The "Trucker Wannabee who can't back" totally agrees! I hope I get a chance to do it right.

Jamie, thank you for sharing your story. It is never easy to admit a mistake. You can get some many things right and then...

The line from the movie Pushing Tin comes to mind!

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Dm:

Dispatcher, Fleet Manager, Driver Manager

The primary person a driver communicates with at his/her company. A dispatcher can play many roles, depending on the company's structure. Dispatchers may assign freight, file requests for home time, relay messages between the driver and management, inform customer service of any delays, change appointment times, and report information to the load planners.

HOS:

Hours Of Service

HOS refers to the logbook hours of service regulations.
Don's Comment
member avatar

When I back under a trailer I ensure that no more than half of my 5th wheel is under the trailer. If that trailer hasn't risen, I am getting out to check my height. I high hooked one time with CFI, and it was a PITA to fix. Not going through that again, especially in the cold. As others do. recommend visually checking that the latch is locked around the king pin and to always do a tug test. Call me paranoid, but mechanical failures can occur, especially in the cold weather or where mechanical parts can get mucked up with grease, snow, ice, slush, etc..

Marc Lee's Comment
member avatar

Yes, we did the tug test with the trailer pre trip. Of course you have to make sure the trailer brakes work. I only commented on the coupling itself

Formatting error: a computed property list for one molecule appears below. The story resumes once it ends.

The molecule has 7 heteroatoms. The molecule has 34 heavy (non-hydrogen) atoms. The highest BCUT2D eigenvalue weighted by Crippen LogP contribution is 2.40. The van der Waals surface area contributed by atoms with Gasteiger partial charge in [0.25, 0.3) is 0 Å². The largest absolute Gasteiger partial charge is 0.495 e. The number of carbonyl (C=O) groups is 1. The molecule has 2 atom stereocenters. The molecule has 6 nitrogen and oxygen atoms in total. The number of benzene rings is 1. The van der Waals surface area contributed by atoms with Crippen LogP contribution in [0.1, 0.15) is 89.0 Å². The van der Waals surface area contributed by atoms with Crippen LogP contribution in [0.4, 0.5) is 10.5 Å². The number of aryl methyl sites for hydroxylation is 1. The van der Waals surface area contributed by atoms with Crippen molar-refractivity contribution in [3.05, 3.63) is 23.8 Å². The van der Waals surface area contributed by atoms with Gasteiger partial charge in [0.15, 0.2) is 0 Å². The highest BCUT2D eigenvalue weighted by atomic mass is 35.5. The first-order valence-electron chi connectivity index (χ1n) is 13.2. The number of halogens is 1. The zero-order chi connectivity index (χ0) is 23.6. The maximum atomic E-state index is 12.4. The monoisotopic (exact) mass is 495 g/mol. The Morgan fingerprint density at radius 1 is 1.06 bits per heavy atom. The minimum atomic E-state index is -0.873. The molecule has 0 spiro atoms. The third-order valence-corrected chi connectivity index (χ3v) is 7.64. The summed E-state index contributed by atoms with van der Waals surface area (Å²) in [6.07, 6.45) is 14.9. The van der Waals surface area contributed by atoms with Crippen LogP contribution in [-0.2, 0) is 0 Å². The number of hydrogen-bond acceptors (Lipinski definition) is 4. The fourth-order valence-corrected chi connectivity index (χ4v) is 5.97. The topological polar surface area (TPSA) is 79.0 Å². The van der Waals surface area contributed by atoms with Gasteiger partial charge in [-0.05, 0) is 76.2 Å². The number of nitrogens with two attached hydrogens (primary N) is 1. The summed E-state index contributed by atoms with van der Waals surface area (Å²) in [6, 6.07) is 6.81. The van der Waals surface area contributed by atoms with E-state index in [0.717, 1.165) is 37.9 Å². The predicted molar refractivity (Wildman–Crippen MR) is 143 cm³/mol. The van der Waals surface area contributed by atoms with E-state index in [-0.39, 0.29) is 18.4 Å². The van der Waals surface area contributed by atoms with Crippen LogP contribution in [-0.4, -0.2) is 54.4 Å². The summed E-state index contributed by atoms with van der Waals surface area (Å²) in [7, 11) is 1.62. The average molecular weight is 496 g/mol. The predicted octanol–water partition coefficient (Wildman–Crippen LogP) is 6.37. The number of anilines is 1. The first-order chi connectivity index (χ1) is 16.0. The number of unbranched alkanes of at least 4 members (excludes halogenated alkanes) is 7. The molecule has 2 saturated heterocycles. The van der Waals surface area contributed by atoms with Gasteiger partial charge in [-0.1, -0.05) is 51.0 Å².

Yes, trailer (service) brakes test also important. I always did it (though my trainers did not). While it really is part of coupling, in my add-on comment I stopped at the (possibly false) Tug Test. Yes, it ALL matters!

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Marc Lee's Comment
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You'd better notice that when you go back there to hook up the air lines. ("Gee, where did the catwalk go?")

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Chris L's Comment
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Pete B wrote:

I’m constantly amazed at the number of couplings I witness at the tank washes where drivers don’t get out and check the trailer height. I’d wager 95% of the drivers I see don’t do this. I commented on this once to another driver, adding that I’d seen a guy with a ‘million mile safe driving’ sticker on his cab fail to check the trailer height (and kingpin-5th wheel alignment), and his reply was along the lines of, ‘well if you’ve driven a million miles you’ve probably hooked up to enough trailers that you don’t need to get out and look.’ Needless to say I disagreed. It’s the easiest thing to do, and saves an incredible amount of trouble.

Back in my service days a Command Sergeant Major's in one of the Battalions I served in his favorite saying was "One Oh S$#t whipes out a million At a Boy's"! Even the luck can run out for a Million mile driver if they become complacent.

Noob_Driver's Comment
member avatar